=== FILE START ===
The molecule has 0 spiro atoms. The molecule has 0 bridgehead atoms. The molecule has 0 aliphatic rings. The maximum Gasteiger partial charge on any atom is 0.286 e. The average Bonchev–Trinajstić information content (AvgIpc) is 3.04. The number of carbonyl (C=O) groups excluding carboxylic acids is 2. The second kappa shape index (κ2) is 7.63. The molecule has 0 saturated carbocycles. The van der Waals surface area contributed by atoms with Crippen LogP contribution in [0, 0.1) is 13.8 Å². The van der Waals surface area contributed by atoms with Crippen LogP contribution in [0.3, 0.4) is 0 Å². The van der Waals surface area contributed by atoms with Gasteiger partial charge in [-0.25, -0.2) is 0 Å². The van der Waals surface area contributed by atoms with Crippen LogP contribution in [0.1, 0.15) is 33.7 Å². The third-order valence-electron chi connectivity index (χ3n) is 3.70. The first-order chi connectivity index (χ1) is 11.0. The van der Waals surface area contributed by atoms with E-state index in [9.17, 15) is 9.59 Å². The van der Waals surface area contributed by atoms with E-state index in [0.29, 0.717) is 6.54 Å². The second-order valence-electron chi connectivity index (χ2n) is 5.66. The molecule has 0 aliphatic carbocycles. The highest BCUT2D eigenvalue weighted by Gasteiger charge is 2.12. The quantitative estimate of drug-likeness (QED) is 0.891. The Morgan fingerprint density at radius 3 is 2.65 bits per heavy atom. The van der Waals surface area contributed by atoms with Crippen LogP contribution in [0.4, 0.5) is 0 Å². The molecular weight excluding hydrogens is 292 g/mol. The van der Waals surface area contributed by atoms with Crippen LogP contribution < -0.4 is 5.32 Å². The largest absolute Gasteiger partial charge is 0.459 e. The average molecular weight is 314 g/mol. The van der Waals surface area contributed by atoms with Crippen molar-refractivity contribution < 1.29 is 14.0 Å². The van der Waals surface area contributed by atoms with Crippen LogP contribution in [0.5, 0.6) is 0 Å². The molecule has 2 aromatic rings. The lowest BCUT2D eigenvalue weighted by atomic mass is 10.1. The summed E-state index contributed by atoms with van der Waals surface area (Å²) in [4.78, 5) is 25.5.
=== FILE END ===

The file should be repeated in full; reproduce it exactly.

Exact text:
The molecule has 0 spiro atoms. The molecule has 0 bridgehead atoms. The molecule has 0 aliphatic rings. The maximum Gasteiger partial charge on any atom is 0.286 e. The average Bonchev–Trinajstić information content (AvgIpc) is 3.04. The number of carbonyl (C=O) groups excluding carboxylic acids is 2. The second kappa shape index (κ2) is 7.63. The molecule has 0 saturated carbocycles. The van der Waals surface area contributed by atoms with Crippen LogP contribution in [0, 0.1) is 13.8 Å². The van der Waals surface area contributed by atoms with Crippen LogP contribution in [0.3, 0.4) is 0 Å². The van der Waals surface area contributed by atoms with Gasteiger partial charge in [-0.25, -0.2) is 0 Å². The van der Waals surface area contributed by atoms with Crippen LogP contribution in [0.1, 0.15) is 33.7 Å². The third-order valence-electron chi connectivity index (χ3n) is 3.70. The first-order chi connectivity index (χ1) is 11.0. The van der Waals surface area contributed by atoms with E-state index in [9.17, 15) is 9.59 Å². The van der Waals surface area contributed by atoms with E-state index in [0.29, 0.717) is 6.54 Å². The second-order valence-electron chi connectivity index (χ2n) is 5.66. The molecule has 0 aliphatic carbocycles. The highest BCUT2D eigenvalue weighted by Gasteiger charge is 2.12. The quantitative estimate of drug-likeness (QED) is 0.891. The Morgan fingerprint density at radius 3 is 2.65 bits per heavy atom. The van der Waals surface area contributed by atoms with Crippen LogP contribution in [0.4, 0.5) is 0 Å². The molecular weight excluding hydrogens is 292 g/mol. The van der Waals surface area contributed by atoms with Crippen LogP contribution < -0.4 is 5.32 Å². The largest absolute Gasteiger partial charge is 0.459 e. The average molecular weight is 314 g/mol. The van der Waals surface area contributed by atoms with Crippen molar-refractivity contribution < 1.29 is 14.0 Å². The van der Waals surface area contributed by atoms with Crippen LogP contribution in [0.5, 0.6) is 0 Å². The molecule has 2 aromatic rings. The lowest BCUT2D eigenvalue weighted by atomic mass is 10.1. The summed E-state index contributed by atoms with van der Waals surface area (Å²) in [4.78, 5) is 25.5.